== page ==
To receive Medicaid coverage for long term care services, the person must first be eligible for Medicaid.  The examination of income for that eligibility determination does not, though, carry through to the calculation of patient liability.

To calculate patient liability for long term care services, the administrative agency must “total all income, earned and unearned, of the individual, without applying any exemptions or disregards” (OAC 5160:1-3-04.3(C)(2) entitled Medicaid: determining patient liability)  Remember:  Income tax refunds were “exempt” from income in the eligibility determination.

Because the patient liability calculation must total ALL income, it is looking at gross income, and gross income includes tax withholding.  However, because the calculation does not apply any exemptions, the patient liability calculation also includes tax refunds.  That’s a problem.

Money withheld for taxes and money returned as a tax refund are the same money.  A tax refund is the money that didn’t arrive last year actually arriving this year.  The tax withholding amount was counted in “gross income” even when it didn’t actually arrive in the first place.  That same money should not be counted when it it actually arrives as a tax refund.  It’s the same money.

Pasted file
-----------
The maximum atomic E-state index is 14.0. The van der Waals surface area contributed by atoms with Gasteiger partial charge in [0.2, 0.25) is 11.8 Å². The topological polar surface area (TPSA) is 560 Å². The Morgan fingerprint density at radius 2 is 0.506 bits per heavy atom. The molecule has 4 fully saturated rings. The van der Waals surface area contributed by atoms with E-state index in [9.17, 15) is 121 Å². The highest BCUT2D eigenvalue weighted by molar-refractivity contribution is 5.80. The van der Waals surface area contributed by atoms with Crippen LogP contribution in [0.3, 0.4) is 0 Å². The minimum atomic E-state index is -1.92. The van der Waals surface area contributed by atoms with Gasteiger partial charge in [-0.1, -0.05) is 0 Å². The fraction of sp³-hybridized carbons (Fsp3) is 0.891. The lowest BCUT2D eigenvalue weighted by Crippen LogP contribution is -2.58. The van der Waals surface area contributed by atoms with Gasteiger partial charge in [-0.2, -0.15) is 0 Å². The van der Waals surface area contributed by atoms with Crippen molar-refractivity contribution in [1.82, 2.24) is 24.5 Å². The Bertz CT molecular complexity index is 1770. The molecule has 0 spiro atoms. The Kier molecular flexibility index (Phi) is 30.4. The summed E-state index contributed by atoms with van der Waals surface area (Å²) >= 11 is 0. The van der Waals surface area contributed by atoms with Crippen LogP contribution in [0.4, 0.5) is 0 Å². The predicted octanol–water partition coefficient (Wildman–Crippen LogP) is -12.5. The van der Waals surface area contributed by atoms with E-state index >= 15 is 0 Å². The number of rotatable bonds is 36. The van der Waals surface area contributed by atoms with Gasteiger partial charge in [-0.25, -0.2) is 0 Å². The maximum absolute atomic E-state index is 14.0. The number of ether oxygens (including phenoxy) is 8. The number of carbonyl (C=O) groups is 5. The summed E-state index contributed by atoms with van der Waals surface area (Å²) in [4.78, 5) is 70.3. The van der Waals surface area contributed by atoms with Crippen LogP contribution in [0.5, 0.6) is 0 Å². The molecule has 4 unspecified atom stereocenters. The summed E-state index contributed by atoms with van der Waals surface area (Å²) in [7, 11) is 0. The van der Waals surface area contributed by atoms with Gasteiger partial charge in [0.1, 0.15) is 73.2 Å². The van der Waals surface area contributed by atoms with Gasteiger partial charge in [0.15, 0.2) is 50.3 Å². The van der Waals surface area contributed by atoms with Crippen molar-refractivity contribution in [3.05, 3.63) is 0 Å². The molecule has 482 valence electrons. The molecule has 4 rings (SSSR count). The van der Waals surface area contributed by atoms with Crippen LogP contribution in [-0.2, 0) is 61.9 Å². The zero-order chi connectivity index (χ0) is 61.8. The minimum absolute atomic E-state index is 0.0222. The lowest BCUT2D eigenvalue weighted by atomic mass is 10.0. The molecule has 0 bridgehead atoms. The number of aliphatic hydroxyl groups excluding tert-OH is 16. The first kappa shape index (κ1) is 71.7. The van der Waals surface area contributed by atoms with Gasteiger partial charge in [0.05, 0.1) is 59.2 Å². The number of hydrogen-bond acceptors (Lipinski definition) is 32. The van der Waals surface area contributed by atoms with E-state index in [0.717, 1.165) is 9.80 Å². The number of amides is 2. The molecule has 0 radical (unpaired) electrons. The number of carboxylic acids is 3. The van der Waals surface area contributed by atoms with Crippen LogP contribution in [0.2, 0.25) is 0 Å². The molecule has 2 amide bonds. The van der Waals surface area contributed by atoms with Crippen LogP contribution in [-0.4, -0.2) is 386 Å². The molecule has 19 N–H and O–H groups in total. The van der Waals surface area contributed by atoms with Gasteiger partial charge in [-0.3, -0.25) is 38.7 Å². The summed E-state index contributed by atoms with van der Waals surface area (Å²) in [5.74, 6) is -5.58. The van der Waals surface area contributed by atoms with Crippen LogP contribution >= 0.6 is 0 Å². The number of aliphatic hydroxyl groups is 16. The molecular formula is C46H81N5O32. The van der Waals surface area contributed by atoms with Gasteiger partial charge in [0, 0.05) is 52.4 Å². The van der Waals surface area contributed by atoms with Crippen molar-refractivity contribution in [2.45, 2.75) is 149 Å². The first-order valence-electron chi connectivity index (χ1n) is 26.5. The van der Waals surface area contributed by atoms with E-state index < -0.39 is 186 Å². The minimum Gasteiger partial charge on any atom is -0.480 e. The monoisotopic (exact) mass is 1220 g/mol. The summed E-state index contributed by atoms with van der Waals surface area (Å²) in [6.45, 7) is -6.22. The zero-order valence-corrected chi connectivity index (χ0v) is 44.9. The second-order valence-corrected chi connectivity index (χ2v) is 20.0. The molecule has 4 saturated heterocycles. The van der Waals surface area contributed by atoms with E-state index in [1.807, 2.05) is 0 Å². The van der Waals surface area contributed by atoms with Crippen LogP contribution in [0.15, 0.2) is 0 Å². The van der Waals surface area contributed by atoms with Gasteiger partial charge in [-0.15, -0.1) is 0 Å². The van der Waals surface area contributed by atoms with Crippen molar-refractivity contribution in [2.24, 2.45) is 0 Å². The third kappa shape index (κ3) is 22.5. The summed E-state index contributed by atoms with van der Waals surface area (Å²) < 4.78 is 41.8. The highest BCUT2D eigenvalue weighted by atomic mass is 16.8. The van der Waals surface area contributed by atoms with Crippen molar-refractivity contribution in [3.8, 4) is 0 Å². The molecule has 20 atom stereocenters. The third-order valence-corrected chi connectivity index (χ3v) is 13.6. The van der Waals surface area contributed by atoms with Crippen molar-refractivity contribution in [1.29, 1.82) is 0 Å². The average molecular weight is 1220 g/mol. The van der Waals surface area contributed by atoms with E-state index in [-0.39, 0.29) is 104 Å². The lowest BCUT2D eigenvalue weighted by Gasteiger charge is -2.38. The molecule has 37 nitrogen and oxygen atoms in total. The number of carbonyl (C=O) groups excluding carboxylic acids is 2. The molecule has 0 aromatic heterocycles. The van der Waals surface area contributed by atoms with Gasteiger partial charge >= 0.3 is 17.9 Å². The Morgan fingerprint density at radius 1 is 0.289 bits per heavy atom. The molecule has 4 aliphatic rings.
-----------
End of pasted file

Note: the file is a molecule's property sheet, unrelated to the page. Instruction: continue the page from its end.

The inclusion of tax refunds in patient liability calculations (assuming it doesn’t get corrected in the near future) means that the person won’t have all of the money that the Medicaid caseworker calculates as the amount that the person is supposed to pay as patient liability.  Someone (perhaps the Medicaid recipient, perhaps the spouse, or perhaps the care provider) is going to receive less money than the amount to which he/she is entitled.

This double-counting of the tax refund may have been a mistake in drafting the Medicaid rule, or it may have been intentional as a way to shave a few bucks off of the state’s Medicaid costs.  Either way, this needs to be fixed.